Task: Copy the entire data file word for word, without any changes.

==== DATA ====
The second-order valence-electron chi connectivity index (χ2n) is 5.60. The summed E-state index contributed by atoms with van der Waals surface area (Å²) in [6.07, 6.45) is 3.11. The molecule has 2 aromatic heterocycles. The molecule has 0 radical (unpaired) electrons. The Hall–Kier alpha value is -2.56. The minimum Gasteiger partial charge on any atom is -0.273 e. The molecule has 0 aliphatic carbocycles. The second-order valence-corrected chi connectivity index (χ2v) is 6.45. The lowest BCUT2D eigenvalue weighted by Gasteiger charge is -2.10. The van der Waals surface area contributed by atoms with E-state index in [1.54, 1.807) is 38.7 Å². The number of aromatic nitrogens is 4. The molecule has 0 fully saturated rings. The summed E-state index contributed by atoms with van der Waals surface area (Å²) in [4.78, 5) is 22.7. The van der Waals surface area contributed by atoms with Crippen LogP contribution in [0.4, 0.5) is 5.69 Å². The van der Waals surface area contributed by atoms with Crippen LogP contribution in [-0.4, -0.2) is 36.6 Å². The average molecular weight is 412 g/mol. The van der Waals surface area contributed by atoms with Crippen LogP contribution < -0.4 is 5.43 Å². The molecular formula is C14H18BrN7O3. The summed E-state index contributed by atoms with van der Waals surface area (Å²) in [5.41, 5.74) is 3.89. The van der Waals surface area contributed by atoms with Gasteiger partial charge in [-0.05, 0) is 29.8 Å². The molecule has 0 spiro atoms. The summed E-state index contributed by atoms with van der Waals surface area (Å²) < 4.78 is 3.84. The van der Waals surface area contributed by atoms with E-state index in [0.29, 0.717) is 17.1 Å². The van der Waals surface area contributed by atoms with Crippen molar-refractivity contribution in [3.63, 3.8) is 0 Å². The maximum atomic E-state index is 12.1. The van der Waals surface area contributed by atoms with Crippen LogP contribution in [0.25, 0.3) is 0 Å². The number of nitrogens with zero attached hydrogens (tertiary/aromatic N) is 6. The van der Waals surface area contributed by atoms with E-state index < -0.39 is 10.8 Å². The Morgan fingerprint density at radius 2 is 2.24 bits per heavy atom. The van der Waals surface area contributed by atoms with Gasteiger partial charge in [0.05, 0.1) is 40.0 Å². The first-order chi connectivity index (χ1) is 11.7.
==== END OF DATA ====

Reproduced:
The second-order valence-electron chi connectivity index (χ2n) is 5.60. The summed E-state index contributed by atoms with van der Waals surface area (Å²) in [6.07, 6.45) is 3.11. The molecule has 2 aromatic heterocycles. The molecule has 0 radical (unpaired) electrons. The Hall–Kier alpha value is -2.56. The minimum Gasteiger partial charge on any atom is -0.273 e. The molecule has 0 aliphatic carbocycles. The second-order valence-corrected chi connectivity index (χ2v) is 6.45. The lowest BCUT2D eigenvalue weighted by Gasteiger charge is -2.10. The van der Waals surface area contributed by atoms with E-state index in [1.54, 1.807) is 38.7 Å². The number of aromatic nitrogens is 4. The molecule has 0 fully saturated rings. The summed E-state index contributed by atoms with van der Waals surface area (Å²) in [4.78, 5) is 22.7. The van der Waals surface area contributed by atoms with Crippen LogP contribution in [0.4, 0.5) is 5.69 Å². The van der Waals surface area contributed by atoms with Crippen LogP contribution in [-0.4, -0.2) is 36.6 Å². The average molecular weight is 412 g/mol. The van der Waals surface area contributed by atoms with Crippen LogP contribution < -0.4 is 5.43 Å². The molecular formula is C14H18BrN7O3. The summed E-state index contributed by atoms with van der Waals surface area (Å²) in [5.41, 5.74) is 3.89. The van der Waals surface area contributed by atoms with Gasteiger partial charge in [-0.05, 0) is 29.8 Å². The molecule has 0 spiro atoms. The summed E-state index contributed by atoms with van der Waals surface area (Å²) < 4.78 is 3.84. The van der Waals surface area contributed by atoms with E-state index in [0.29, 0.717) is 17.1 Å². The van der Waals surface area contributed by atoms with Crippen molar-refractivity contribution in [3.63, 3.8) is 0 Å². The maximum atomic E-state index is 12.1. The van der Waals surface area contributed by atoms with Crippen LogP contribution in [0.25, 0.3) is 0 Å². The number of nitrogens with zero attached hydrogens (tertiary/aromatic N) is 6. The van der Waals surface area contributed by atoms with E-state index < -0.39 is 10.8 Å². The Morgan fingerprint density at radius 2 is 2.24 bits per heavy atom. The van der Waals surface area contributed by atoms with Gasteiger partial charge in [0.05, 0.1) is 40.0 Å². The first-order chi connectivity index (χ1) is 11.7.